Continue Reading…

 

“Making Room For Conversation
Between Science and Theology”

A Review of
Theology in the Context of Science.
By John Polkinghorne.

Reviewed by Brandon
( Blogger, The Discarded Image).


Theology in the Context of Science.
John Polkinghorne.
Hardback: Yale UP, 2009.
Buy now: [ Amazon ]

John Polkinghorne - Theology in the Context of ScienceI’m not a scientist.  I admit to reading voraciously just about anything I can in science, just so as long as it does not require adding another specialty to my life.  As purely an amateur (as in, from the French, am?re, meaning, “to love”), I enjoy reading New Scientist and Scientific American, but I’m not likely to discover the Higgs boson.  So when I picked up Theology in the Context of Science—written by the famous physicist turned priest, John Polkinghorne—I was interested in what he had to say about the relationship between theology and science, and what theology in the context of science would look like.

Most-likely, any card-carrying member of new atheism would not appreciate the idea of theology and science in dialogue.  (I can hear Richard Dawkins fuming over such accommodationism right now.)  In some sense, I can understand why.  Nevertheless, for those that pit science against God or God against science, Polkinghorne’s book is a good reminder that not all humans have the same starting point; not a single person has the authority to extinguish the voice of the other.

Continue Reading…

 


Give your friends a free subscription to The Englewood Review of Books this Christmas season, and both you and your friends will be entered to win free books!

We’re giving away 25 books, with the top prize valued at over $100!

Enter now:

http://englewoodreview.org/win-free-books-advent-2009/

Full details are available on the above link…
(Contest ends at Noon on Dec 31, 2009)

Christmas Banner

 

A Brief Review of

Witnessing Suburbia:
Conservatives and Christian Youth Culture
.
Eileen Luhr.

Paperback: U of California Press, 2009.
Buy now: [ Amazon ]

Reviewed by Chris Smith.

“I’m rockin’ the suburbs
Just like Quiet Riot did
I’m rockin’ the suburbs
Except that they were talented
I’m rockin’ the suburbs…”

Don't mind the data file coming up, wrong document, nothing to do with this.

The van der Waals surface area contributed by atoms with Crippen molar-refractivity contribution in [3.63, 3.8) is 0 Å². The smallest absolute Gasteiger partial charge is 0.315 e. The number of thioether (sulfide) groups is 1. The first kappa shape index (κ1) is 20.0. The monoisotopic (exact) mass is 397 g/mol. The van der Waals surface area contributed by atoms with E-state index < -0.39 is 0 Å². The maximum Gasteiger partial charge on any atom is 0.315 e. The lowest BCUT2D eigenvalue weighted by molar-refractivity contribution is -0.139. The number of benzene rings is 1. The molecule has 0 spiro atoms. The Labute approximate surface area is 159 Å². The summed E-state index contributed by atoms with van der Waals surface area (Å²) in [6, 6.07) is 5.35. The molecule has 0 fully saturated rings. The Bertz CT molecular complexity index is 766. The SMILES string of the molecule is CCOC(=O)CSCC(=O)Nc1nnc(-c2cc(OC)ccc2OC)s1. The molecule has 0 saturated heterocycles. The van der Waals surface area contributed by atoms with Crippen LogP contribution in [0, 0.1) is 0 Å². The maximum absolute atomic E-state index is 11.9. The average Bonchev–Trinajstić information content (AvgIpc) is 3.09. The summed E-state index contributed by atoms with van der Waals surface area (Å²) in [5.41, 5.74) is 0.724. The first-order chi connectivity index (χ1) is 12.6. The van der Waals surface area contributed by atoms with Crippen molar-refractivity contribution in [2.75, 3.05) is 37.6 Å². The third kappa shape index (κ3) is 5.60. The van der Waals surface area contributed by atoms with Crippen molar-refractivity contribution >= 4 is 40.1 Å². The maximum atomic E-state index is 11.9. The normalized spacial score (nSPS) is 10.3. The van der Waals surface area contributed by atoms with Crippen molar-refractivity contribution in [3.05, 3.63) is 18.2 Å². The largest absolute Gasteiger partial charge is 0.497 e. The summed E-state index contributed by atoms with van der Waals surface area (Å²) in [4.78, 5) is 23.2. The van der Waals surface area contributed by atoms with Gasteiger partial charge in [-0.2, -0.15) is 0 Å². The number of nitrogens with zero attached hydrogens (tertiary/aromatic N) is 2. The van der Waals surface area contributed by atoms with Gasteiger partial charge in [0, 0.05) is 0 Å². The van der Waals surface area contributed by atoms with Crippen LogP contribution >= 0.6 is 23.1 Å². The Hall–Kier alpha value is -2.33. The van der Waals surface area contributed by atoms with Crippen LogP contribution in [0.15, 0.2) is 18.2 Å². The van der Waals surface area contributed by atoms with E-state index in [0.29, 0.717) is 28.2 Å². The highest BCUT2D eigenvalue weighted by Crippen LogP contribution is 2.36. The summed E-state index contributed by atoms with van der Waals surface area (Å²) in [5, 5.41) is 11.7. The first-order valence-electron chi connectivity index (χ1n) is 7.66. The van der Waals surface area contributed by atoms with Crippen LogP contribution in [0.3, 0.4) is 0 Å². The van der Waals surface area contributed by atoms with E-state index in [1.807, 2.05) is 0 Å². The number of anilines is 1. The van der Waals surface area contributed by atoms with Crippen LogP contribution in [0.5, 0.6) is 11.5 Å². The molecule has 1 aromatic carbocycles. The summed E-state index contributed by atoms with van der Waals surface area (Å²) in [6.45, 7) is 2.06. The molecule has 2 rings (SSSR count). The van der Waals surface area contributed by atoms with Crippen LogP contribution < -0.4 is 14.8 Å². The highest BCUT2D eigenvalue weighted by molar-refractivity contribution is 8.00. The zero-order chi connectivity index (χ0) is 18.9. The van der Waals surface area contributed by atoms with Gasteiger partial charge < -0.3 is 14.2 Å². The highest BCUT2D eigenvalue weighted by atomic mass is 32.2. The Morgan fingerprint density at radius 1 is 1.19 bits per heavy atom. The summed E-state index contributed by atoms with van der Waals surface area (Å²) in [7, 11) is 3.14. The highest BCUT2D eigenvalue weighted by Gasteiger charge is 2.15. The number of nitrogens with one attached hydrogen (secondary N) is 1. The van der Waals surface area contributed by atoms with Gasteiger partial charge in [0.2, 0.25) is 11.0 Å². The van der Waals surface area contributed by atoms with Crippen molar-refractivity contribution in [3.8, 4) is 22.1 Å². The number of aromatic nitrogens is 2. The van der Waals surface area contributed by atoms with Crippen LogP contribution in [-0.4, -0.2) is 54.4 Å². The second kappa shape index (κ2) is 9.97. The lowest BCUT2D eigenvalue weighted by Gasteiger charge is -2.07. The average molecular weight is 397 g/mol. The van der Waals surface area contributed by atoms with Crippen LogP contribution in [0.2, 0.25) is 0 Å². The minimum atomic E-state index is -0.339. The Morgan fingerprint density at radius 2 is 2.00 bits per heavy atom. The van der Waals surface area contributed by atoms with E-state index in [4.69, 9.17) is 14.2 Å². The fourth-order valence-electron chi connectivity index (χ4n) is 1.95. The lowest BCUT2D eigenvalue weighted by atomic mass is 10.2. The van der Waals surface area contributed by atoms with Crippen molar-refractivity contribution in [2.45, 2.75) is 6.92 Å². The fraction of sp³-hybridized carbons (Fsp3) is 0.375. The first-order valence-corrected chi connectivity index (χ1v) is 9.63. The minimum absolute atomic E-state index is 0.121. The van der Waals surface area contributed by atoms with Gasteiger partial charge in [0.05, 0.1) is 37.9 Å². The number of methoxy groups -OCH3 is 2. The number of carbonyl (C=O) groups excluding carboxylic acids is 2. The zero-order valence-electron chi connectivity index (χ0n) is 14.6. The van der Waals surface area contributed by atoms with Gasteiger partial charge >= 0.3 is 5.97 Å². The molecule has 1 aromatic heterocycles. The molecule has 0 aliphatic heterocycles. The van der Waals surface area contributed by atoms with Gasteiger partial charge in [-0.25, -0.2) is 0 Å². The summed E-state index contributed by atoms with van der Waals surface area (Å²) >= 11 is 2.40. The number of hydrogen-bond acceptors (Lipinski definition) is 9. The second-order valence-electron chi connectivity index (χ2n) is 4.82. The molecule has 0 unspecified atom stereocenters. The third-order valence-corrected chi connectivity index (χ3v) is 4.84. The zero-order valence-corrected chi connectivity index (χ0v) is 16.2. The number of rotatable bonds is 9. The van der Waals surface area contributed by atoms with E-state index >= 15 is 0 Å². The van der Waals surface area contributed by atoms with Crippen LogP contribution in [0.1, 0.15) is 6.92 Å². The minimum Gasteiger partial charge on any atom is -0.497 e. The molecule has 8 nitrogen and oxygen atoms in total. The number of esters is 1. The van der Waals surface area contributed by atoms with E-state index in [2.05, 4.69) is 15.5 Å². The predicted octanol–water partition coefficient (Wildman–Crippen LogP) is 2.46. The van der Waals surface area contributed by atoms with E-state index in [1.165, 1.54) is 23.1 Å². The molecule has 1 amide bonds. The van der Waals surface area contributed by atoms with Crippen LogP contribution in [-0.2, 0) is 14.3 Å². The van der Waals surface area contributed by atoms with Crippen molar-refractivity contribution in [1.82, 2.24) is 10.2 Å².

— Ben Folds

The story that Eileen Luhr tells in her new book Witnessing Suburbia: Conservatives and Christian Youth Culture is a familiar one for me, because it was in essence the story in which I grew up.  This story is described by Luhr in the book’s introduction:

This book is a history of the suburbanization of evangelicalism and the “Christianization” of popular culture – twin pillars of the conservative shift in national politics during the Reagan-Bush era … [It] contrasts the old Christian Right – with its dogmatic resistance to youth culture per se – and the new “rock” evangelicalism, which embraced cutting-edge cultural forms and media in order to institute moral reform and broaden the impact of its proselytizing efforts.  These processes, in turn, abetted a hegemonic conservative politics grounded in uniting possessive individualism with home-centered “traditional values” (5).

Although Witnessing Suburbia is intended largely for academic audiences, Luhr tells the basic narrative in a compelling and very readable fashion, and we would do well to read it carefully and reflect on it in light of the Gospel of Jesus Christ.  There are many disturbing themes that Luhr unmasks here, but in short we begin to see the many syncretisms of American evangelicalism in the eighties and nineties – inextricably mixing the Christian faith up with right-wing politics, individualistic consumerism and family-based traditionalism.

As mentioned at the beginning of this review, I grew up in this era (graduating high school in 1992) and to a large extent was a Christian swept up in the youth culture of the times.   For several years, the primary genre of music that I enjoyed was Christian Heavy Metal (incidentally the subject of one of the book’s finest chapters).  Although I was on the fringes of this movement, I never really got sucked into the mainstream of Christian youth culture, and indeed it was perhaps my familiarity with the broader youth culture (particularly punk music, and its frankness in revealing the powers that be) that help me resist such an assimilation.  I’m sure it helped too that I never exactly fit the economic mold of middle-class suburban culture.  Luhr’s work here is brilliant, illuminating the dark depths of a history that has gone largely unnoticed.  I hope that it will spur in Christian circles much reflection on the Gospel and culture.  Luhr’s narrative in Witnessing Suburbia reveals a lot of “being conformed to the pattern of the world” (Rom 12:2) in recent evangelicalism, and in illuminating this cultural domestication, it has the potential to nudge us in the direction of transformation and the renewal of our minds.